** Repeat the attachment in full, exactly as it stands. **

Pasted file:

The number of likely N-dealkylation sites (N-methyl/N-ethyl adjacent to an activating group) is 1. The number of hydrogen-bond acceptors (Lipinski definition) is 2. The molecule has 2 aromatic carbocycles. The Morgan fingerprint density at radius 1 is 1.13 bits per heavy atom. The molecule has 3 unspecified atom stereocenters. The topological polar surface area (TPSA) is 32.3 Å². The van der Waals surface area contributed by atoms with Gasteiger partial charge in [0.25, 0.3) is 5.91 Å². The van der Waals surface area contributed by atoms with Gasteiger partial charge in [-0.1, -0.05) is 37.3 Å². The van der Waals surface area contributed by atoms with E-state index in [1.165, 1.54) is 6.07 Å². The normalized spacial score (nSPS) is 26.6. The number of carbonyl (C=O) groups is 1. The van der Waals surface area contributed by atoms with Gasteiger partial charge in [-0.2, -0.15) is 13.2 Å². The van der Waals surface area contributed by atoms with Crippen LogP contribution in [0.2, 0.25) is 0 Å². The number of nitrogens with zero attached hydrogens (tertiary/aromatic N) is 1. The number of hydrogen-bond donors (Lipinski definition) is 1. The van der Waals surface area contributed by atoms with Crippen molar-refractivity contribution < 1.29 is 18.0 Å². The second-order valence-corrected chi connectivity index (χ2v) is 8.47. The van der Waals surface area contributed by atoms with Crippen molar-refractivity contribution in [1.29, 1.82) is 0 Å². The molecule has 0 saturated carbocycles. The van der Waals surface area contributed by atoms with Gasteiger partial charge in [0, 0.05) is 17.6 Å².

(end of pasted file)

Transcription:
The number of likely N-dealkylation sites (N-methyl/N-ethyl adjacent to an activating group) is 1. The number of hydrogen-bond acceptors (Lipinski definition) is 2. The molecule has 2 aromatic carbocycles. The Morgan fingerprint density at radius 1 is 1.13 bits per heavy atom. The molecule has 3 unspecified atom stereocenters. The topological polar surface area (TPSA) is 32.3 Å². The van der Waals surface area contributed by atoms with Gasteiger partial charge in [0.25, 0.3) is 5.91 Å². The van der Waals surface area contributed by atoms with Gasteiger partial charge in [-0.1, -0.05) is 37.3 Å². The van der Waals surface area contributed by atoms with E-state index in [1.165, 1.54) is 6.07 Å². The normalized spacial score (nSPS) is 26.6. The number of carbonyl (C=O) groups is 1. The van der Waals surface area contributed by atoms with Gasteiger partial charge in [-0.2, -0.15) is 13.2 Å². The van der Waals surface area contributed by atoms with Crippen LogP contribution in [0.2, 0.25) is 0 Å². The number of nitrogens with zero attached hydrogens (tertiary/aromatic N) is 1. The number of hydrogen-bond donors (Lipinski definition) is 1. The van der Waals surface area contributed by atoms with Crippen molar-refractivity contribution < 1.29 is 18.0 Å². The second-order valence-corrected chi connectivity index (χ2v) is 8.47. The van der Waals surface area contributed by atoms with Crippen molar-refractivity contribution in [1.29, 1.82) is 0 Å². The molecule has 0 saturated carbocycles. The van der Waals surface area contributed by atoms with Gasteiger partial charge in [0, 0.05) is 17.6 Å².